This is an article in my ongoing series called Deconstructing Star Trek.
The Man Trap is the first episode in the first season of Star Trek: The Original Series. As I write these articles on viewing Star Trek through a Christian worldview, I will be providing an extremely brief overview of the episode before making my analysis. The intent of the overview is to refresh our memories for those of us who have seen the original series. If you have not watched the particular episode at hand, you might not grasp the heart of the story enough for my subsequent analysis to make much sense. Nevertheless, I cannot take the time to write a lengthy summary. However, I will link to the Wikipedia page if you prefer to read a more elaborate plot summary. You can find that here.
The Man Trap finds a team from the Enterprise beamed down to a planet in order to provide medical exams, administered by Dr. McCoy, to Professor Robert Crater and his wife Nancy. We soon learn that Dr. McCoy had romantic feelings for Nancy a decade prior to their arrival on the planet. When they arrive, the three men sent to the planet – McCoy, Captain Kirk, and a crewman named Darnell (who you know will be dying at some point) – all see Nancy differently. McCoy sees her exactly as he remembered her 10 year ago. Kirk sees her in a manner consistent with her age. Darnell sees her as a much younger, sexually attractive woman. We eventually learn how a creature had previously killed Nancy but is able to perfectly take on her form, and the form of anyone else. Since Professor Crater was able to still live and interact with his “wife”, he was desperate to protect her, despite her actually being a monstrous creature who kills humans. In the end, both the Professor and Nancy perish, but not before McCoy had to be convinced that his love from 10 years ago was actually a dangerous alien.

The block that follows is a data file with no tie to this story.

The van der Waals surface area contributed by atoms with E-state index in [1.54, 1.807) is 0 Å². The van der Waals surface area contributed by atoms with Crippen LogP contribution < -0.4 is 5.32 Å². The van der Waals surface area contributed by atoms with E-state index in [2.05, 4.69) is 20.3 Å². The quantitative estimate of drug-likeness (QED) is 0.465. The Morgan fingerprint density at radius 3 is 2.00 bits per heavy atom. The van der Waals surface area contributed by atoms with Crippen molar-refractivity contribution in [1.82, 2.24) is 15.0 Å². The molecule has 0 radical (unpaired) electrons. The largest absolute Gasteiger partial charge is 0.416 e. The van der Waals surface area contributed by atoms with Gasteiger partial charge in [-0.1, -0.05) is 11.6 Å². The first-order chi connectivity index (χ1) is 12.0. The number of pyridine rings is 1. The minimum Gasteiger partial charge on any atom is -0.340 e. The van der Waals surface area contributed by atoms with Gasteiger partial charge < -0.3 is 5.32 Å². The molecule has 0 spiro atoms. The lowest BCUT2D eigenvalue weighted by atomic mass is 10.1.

The dilemma created for the crew of the Enterprise ultimately finds its source from Professor Crater’s overwhelming grief and sorrow at the loss of his wife. The reality of death and separation is such a burden for Professor Crater that he becomes attached to a physical representation of his former wife; a representation who breathes and speaks, but is reduced to a visual shadow of whom he once loved. The Man Trap presents a glorified version of a good zombie movie. Although the creature, that is to say the source of resurrection for Nancy in this Star Trek planet, is much more advanced than a typical zombie from a horror film, the resulting tension between the souls of the living and the physicality of the dead are the same. One of the enduring entanglements for George A. Romero in the creation of his zombie world, which now has become well known through more accessible mediums such as “The Walking Dead” television series, is the struggle, and at times outright refusal, for the living to accept the death of their beloved. Although Crater is fully cognizant of what has happened – he is not delusional or crazy – he is nevertheless incapable of walking away from the temptation of living with a version of what once was. By the time we reach the fifth film in the Romero “Living Dead” saga, the war of the world is not between humanity and zombies, but is instead between a portion of humanity who sees the infected as nothing more than reanimated flesh and a portion of humanity who sees the infected as loved ones who still have a purpose. Placed in Romero’s world, Professor Crater would have been fighting in the army of the latter.